Why I walk

The world is full of exercise methods — so why walking?

For me, at least, it goes back a long way. When I was in elementary school and junior high, I lived in a remote area. To get to the school bus, it was either a 3-mile drive on a winding, rutted, dirt road or a walk down the mountain we lived halfway up. My mom always said it was a quarter-mile trek. Not sure how she knew that — we didn’t exactly have a pedometer or some GPS-related smartphone app back then.

At any rate, that’s what I did: Most days during the school year from third through eighth grade, I walked down a winding path through the woods and over a small stream to get to my bus stop. And at the end of the school day, I hiked back up. It took about 15 minutes down and more than twice that up, as I recall.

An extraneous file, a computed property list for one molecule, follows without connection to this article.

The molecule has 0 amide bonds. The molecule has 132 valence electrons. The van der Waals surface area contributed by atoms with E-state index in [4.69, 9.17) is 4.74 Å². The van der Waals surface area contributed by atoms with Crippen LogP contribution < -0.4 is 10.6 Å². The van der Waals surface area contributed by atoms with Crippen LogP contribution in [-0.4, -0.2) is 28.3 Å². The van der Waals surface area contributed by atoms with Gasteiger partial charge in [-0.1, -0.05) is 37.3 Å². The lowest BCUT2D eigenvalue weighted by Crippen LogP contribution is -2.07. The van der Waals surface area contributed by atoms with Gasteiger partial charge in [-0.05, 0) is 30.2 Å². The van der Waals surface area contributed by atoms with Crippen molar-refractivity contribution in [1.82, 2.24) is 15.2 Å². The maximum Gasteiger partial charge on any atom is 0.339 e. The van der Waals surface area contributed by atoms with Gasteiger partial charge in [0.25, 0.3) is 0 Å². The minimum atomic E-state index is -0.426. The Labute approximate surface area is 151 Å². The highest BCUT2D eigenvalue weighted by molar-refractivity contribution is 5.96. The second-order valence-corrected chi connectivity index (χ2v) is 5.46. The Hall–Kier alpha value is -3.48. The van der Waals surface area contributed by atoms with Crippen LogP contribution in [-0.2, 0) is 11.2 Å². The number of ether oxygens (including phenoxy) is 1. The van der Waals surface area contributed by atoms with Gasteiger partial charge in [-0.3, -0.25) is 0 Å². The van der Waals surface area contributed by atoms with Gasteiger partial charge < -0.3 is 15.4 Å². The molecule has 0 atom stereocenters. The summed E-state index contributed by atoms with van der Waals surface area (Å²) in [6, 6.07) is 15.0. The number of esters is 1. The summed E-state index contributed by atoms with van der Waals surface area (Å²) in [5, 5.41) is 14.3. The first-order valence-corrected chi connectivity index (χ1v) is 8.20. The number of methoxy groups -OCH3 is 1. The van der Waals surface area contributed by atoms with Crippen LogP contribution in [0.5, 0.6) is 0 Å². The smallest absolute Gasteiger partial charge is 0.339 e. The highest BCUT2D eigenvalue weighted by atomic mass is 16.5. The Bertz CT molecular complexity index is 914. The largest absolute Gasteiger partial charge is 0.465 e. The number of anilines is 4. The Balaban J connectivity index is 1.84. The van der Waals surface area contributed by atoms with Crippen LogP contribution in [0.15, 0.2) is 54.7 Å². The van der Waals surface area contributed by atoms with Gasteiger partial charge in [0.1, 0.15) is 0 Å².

Fast-forward to my 20s, when I was looking to exercise more regularly to lose weight and feel healthier. Walking became my most frequent choice, whether on the treadmill at the Y or around my neighborhood.

I think walking appealed to me at the time because it didn’t feel like a workout. For that reason, it appealed to my lazy side.

But time and knowledge have shown me that walking is not lazy at all. The beauty of walking is that pretty much anyone can do it, without choreography, without special equipment. That makes it easy, and accessible. As the saying goes: Put one foot in front of the other…

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